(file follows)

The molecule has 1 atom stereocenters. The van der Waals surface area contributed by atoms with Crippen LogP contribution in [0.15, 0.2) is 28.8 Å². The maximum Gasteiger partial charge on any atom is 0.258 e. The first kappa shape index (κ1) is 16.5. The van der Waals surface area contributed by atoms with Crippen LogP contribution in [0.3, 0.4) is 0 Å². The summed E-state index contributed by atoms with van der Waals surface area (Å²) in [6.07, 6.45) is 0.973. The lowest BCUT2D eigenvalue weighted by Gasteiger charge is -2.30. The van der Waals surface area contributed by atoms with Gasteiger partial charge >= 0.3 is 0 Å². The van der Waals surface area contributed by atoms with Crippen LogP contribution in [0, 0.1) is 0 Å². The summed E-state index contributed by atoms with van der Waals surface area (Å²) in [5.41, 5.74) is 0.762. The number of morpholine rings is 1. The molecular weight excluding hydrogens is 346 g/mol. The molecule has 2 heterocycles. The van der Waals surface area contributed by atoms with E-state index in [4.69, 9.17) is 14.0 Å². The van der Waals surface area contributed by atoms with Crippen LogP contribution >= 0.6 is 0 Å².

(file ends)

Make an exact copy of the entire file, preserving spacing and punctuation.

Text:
The molecule has 1 atom stereocenters. The van der Waals surface area contributed by atoms with Crippen LogP contribution in [0.15, 0.2) is 28.8 Å². The maximum Gasteiger partial charge on any atom is 0.258 e. The first kappa shape index (κ1) is 16.5. The van der Waals surface area contributed by atoms with Crippen LogP contribution in [0.3, 0.4) is 0 Å². The summed E-state index contributed by atoms with van der Waals surface area (Å²) in [6.07, 6.45) is 0.973. The lowest BCUT2D eigenvalue weighted by Gasteiger charge is -2.30. The van der Waals surface area contributed by atoms with Gasteiger partial charge >= 0.3 is 0 Å². The van der Waals surface area contributed by atoms with Crippen LogP contribution in [0, 0.1) is 0 Å². The summed E-state index contributed by atoms with van der Waals surface area (Å²) in [5.41, 5.74) is 0.762. The number of morpholine rings is 1. The molecular weight excluding hydrogens is 346 g/mol. The molecule has 2 heterocycles. The van der Waals surface area contributed by atoms with E-state index in [4.69, 9.17) is 14.0 Å². The van der Waals surface area contributed by atoms with Crippen LogP contribution >= 0.6 is 0 Å².